Herman (2013) considers studio-based teaching and learning as a pedagogic model that is based extensively on architecture and art and draws upon the ideas of constructionist education philosophy. Studio-based teaching and learning place emphasis on experimentation, problem-based and project work in a hands-on studio learning environment. Studio teaching cannot be equated to just another form of classroom activity or series of classroom projects. Graetz (2013) considers studio teaching and learning as an approach that guarantees active engagement of students with regard to their own learning. Fundamentally, the instructor/facilitator is not the focus as in the case of traditional classrooms. In this regard, it is arguable that studio classrooms make use of student-centered teaching and learning, which has the main objective of ensuring that students are active learners. Instructors only play the role of a mentor or guide and provide help when necessary while ensuring that they avoid playing a lead role in the learning process. Despite the fact that studio classes may incorporate lectures, most studio classes do not involve lecturing and lectures are only used to respond to specific queries and needs of students (Rydeen, 2003).

Under traditional teaching and learning styles, instructors are charged with the responsibility of directing the learning process whereas students only assume a receptive role. According to Weinstein (1979), studio classrooms were designed to aIDress the limitations of traditional teaching and learning methodologies through using group work and hands-on activities and ensuring that learners are actively engaged in their own learning. Studio classrooms consider learners as the focus of the learning process. According to Obeidat and Al-Share (2012), studio classrooms ensure that learners participate actively in discovering learning processes on their own. Teaching often incorporates a number of hands-on activities in order to ensure successful learning. In aIDition, studio classrooms also adopt unique learning styles that offer students both task-conscious and learning-conscious methodologies, which make studio classes a better environment for learning.

Hill (2007) asserts that learning in studio classrooms occurs in the form of active learning, wherein students are involved in problem-solving activities, answering questions, formulating questions of their own, brainstorming during classes, discussions, and debating among themselves. Hill (2007) also points out studio classes are characterized by cooperative learning, wherein students solve projects and problems by working in teams under conditions that guarantee individual accountability and positive interdependence. Inductive learning and teaching are also characteristic of studio classes where facilitators provide learners with challenges and they learn in the course of solving these challenges. Some of the inductive methods deployed in studio classes include just-in-time teaching, discovery learning, project-based learning, problem-based learning, case-based instruction, and inquiry-based learning (Aydin, 2007). Studio-based learning incorporates the aspects of student-centered learning and has been affirmed to be more effective than the conventional teacher-focused approach to learning (Taylor, 2009). Action-based learning in studio classrooms entails students working and learning together through tackling real problems and reflecting on their actions (Graetz, 2013; Lackney, 1999). Experiential learning is also a significant characteristic of studio classrooms, which entails learning by reflection on doing. Experiential learning is contrasted with didactic/rote learning (Kahl, 2005).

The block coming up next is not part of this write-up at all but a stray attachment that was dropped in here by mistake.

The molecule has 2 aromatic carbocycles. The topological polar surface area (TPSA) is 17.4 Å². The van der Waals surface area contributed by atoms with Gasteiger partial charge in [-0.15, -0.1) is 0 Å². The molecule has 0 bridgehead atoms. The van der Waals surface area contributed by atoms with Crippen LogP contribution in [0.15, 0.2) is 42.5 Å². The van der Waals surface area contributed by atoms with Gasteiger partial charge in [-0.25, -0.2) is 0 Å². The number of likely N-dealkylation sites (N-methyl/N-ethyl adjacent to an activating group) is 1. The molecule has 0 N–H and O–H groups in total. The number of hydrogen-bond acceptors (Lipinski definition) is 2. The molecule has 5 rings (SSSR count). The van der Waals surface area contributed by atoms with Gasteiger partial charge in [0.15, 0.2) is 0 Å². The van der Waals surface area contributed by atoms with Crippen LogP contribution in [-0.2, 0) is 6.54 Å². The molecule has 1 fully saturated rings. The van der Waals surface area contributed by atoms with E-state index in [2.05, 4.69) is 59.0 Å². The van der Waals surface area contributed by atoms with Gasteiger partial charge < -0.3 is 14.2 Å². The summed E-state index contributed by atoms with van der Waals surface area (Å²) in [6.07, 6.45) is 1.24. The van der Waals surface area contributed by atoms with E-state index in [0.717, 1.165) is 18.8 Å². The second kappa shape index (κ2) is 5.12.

Users of Studio Classrooms and their Needs

            Since its inception, studio-based teaching and learning have reported substantial successes in a number of disciplines requiring activity-based learning. Studio-based teaching and learning have been deployed in a number of disciplines, especially fine arts and architecture, whereby students do not only learn by doing, but also through peer critique of their work (Vredevoogd, 2012). Some potential users of studio classrooms include art, design, architecture, and such science departments/majors as engineering and computer-related disciplines (Aydin, 2007). With regard to fine arts, it is apparent that it cannot be taught by just giving instructional lectures; rather, it requires hands-on student engagement in various activities attributed to the course such as painting, sculptural work, and drawing among others, which cannot be done in a regular classroom. This poses the need to have a special studio that can be used to accommodate fine and visual arts students. A core requirement of fine arts studios is that the class size should be relatively small in order to ensure that students receive maximum attention (Obeidat & Al-Share, 2012). Aydin (2007) also points out that the studio should be well-equipped in terms of materials to ensure that students have the freedom of choosing activities for their own projects.